Barb @ 1 Sentence Diary November 30, 2010 at 12:57 pm

It must be great to know that you have the skills to make it through leaner times. I have greatly loosened my grasp on the purse-strings this year, perhaps letting the pendulum swing too far in the spendy direction. I’ll be looking and thinking about that more carefully over the next few months. Thanks for the encouragement to get back on the horse!


Jinger November 30, 2010 at 1:03 pm

Katy, I’m in a somewhat similar situation. I work part time scoring teacher certification essays for Pearson. I never thought the state of the economy would trickle down to my profession…there will always be a need for teachers, in my mind. yet, the deep budget cuts in some states have affected how many college graduates are going into teaching and that results in lower number of tests to score, which means less work for me. I count on this income to supplement my retirement benefit and I am trying to figure out how to cut back even further right now. For one thing, all my gifts this season are home made or thrift store treasures. Now if I could just lower my food bill each week.


Marie-Josée November 30, 2010 at 6:23 pm

I don’t know if you eat lots of greens, but if that is the case, have you considered sprouting and or growing microgreens in your home? Organic greens are really expensive here in Quebec and I make salads and smoothies from these during the winter when prices really get hiked. I actually enjoy caring for the sprouts; I feel connected with nature and a few tablespoons of seeds make a huge amount of food.


dee December 23, 2010 at 11:50 pm

Your teaching job has been replaced with online learning videos. It is just a matter of time before all we have is online learning and the schools will close down entirely. Maybe you should have said something when Regan sent all of the steel mill jobs to China and all of the telephone jobs to India. Maybe then you wouldn’t now be feeling the trickle down that you are now. Good luck with that teacher stuffs.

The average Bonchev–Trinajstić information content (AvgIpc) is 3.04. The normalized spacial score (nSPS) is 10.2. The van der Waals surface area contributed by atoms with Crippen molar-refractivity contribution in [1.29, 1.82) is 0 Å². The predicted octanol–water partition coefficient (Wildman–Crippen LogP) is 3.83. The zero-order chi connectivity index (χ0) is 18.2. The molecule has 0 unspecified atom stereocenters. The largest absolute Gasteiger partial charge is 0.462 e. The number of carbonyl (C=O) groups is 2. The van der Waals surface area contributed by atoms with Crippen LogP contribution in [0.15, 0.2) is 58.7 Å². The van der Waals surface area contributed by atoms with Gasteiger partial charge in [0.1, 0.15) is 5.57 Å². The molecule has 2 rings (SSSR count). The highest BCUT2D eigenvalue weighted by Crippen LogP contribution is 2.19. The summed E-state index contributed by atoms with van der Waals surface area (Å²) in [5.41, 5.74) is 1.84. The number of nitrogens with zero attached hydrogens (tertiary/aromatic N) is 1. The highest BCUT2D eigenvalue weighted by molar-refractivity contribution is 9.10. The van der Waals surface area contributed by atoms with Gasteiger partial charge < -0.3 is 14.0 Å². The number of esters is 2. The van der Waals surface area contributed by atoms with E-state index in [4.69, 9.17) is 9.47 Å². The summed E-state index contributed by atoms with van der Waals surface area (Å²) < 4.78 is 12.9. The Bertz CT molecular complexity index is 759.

Coral Clarke May 11, 2024 at 3:19 pm

I’m hoping that wasn’t meant as “ serves you right”, sometimes things come across meaner than was intended, and we are happily free from that here.


Kate in NY November 30, 2010 at 2:09 pm

OK, OK – I bought the candy cane joe-joe’s last week. And also (gulp) the chocolate covered ones. But in fairness, I have hid them in the freezer (!) so I can dole them out, one per day, to the kiddies. Now, if only I could hide them from myself!


AnnW November 30, 2010 at 5:07 pm

Inspiring post! You really know what is important in life. I would have loved to have had you in my delivery rooms. Can you get any short term private duty jobs? Ann


Suze November 30, 2010 at 5:50 pm

I’m in Australia – so no candycane cookies here – which is probably a good thing for my hips!
For years our budget was virtually non existent and our debt load was ridiculously high – any fluctuations in income would freak me out. I now have that wiggle room in our budget too – it’s a real sanity saver in more financially stressful times. It was hard work to get there, and I know the areas that I can trim even futher. One of my goals for next year is how low can I go – to help pay off our last debt asap.
love & staying out of the shops


Kimberly November 30, 2010 at 6:54 pm

In addition to the very real economic crunch that has trickled down to my world, I rely on a portion of my income in the form of child support. I always promised myself that I wouldn’t rely on that money, but here I am nonetheless relying on it, and having someone else’s (my ex) choices about life (whether to continue to work a steady job) affect my financial picture. And it’s not a given that he’ll choose what I would choose! (Believe me, it’s a short term goal of mine to get back to NOT need that money to make the monthly expenses)

This month, we’re playing the “pantry/freezer survival” game. We won’t go hungry, but I’m trying to spend as little as possible on extra food, trying to eat what we have so it’s not wasted, and therefore avoid any debt crisis from holiday spending. And we’re having a great time doing it…recipes have never been so creative!


Margie mccarthy November 30, 2010 at 7:32 pm